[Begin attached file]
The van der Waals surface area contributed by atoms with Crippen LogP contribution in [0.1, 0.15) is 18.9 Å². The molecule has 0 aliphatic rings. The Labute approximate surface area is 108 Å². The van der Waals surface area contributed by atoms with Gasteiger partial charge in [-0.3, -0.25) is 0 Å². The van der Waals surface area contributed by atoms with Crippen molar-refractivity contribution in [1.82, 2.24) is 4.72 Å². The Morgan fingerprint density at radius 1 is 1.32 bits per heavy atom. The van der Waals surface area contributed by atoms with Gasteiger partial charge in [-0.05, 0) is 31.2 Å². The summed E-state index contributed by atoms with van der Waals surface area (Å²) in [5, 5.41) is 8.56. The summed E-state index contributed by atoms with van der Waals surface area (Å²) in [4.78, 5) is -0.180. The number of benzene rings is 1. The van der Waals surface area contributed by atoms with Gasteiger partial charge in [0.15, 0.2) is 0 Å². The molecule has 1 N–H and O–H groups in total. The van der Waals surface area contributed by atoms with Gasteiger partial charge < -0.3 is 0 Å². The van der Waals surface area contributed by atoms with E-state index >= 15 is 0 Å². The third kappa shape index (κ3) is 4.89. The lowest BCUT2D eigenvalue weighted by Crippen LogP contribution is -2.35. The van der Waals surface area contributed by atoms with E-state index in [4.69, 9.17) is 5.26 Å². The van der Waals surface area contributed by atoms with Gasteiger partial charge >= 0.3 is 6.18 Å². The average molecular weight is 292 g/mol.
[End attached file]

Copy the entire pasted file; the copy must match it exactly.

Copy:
The van der Waals surface area contributed by atoms with Crippen LogP contribution in [0.1, 0.15) is 18.9 Å². The molecule has 0 aliphatic rings. The Labute approximate surface area is 108 Å². The van der Waals surface area contributed by atoms with Gasteiger partial charge in [-0.3, -0.25) is 0 Å². The van der Waals surface area contributed by atoms with Crippen molar-refractivity contribution in [1.82, 2.24) is 4.72 Å². The Morgan fingerprint density at radius 1 is 1.32 bits per heavy atom. The van der Waals surface area contributed by atoms with Gasteiger partial charge in [-0.05, 0) is 31.2 Å². The summed E-state index contributed by atoms with van der Waals surface area (Å²) in [5, 5.41) is 8.56. The summed E-state index contributed by atoms with van der Waals surface area (Å²) in [4.78, 5) is -0.180. The number of benzene rings is 1. The van der Waals surface area contributed by atoms with Gasteiger partial charge in [0.15, 0.2) is 0 Å². The molecule has 1 N–H and O–H groups in total. The van der Waals surface area contributed by atoms with Gasteiger partial charge < -0.3 is 0 Å². The van der Waals surface area contributed by atoms with E-state index >= 15 is 0 Å². The third kappa shape index (κ3) is 4.89. The lowest BCUT2D eigenvalue weighted by Crippen LogP contribution is -2.35. The van der Waals surface area contributed by atoms with E-state index in [4.69, 9.17) is 5.26 Å². The van der Waals surface area contributed by atoms with Gasteiger partial charge >= 0.3 is 6.18 Å². The average molecular weight is 292 g/mol.